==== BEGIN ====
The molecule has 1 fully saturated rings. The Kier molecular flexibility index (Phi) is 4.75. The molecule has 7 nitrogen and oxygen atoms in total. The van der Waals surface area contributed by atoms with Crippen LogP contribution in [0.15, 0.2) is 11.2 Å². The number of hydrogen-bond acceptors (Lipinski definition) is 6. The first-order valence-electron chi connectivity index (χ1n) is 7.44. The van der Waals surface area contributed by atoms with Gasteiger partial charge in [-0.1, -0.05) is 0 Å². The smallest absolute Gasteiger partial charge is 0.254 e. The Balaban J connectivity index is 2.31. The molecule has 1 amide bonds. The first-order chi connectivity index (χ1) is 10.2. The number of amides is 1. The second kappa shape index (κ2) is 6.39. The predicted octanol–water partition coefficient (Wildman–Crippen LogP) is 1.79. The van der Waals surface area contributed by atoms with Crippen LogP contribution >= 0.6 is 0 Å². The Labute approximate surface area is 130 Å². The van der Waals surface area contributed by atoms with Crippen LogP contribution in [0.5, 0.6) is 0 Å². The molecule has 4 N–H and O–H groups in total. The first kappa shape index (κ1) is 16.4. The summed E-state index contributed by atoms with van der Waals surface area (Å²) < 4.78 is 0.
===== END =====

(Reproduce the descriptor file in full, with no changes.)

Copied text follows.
The molecule has 1 fully saturated rings. The Kier molecular flexibility index (Phi) is 4.75. The molecule has 7 nitrogen and oxygen atoms in total. The van der Waals surface area contributed by atoms with Crippen LogP contribution in [0.15, 0.2) is 11.2 Å². The number of hydrogen-bond acceptors (Lipinski definition) is 6. The first-order valence-electron chi connectivity index (χ1n) is 7.44. The van der Waals surface area contributed by atoms with Gasteiger partial charge in [-0.1, -0.05) is 0 Å². The smallest absolute Gasteiger partial charge is 0.254 e. The Balaban J connectivity index is 2.31. The molecule has 1 amide bonds. The first-order chi connectivity index (χ1) is 10.2. The number of amides is 1. The second kappa shape index (κ2) is 6.39. The predicted octanol–water partition coefficient (Wildman–Crippen LogP) is 1.79. The van der Waals surface area contributed by atoms with Crippen LogP contribution >= 0.6 is 0 Å². The Labute approximate surface area is 130 Å². The van der Waals surface area contributed by atoms with Crippen LogP contribution in [0.5, 0.6) is 0 Å². The molecule has 4 N–H and O–H groups in total. The first kappa shape index (κ1) is 16.4. The summed E-state index contributed by atoms with van der Waals surface area (Å²) < 4.78 is 0.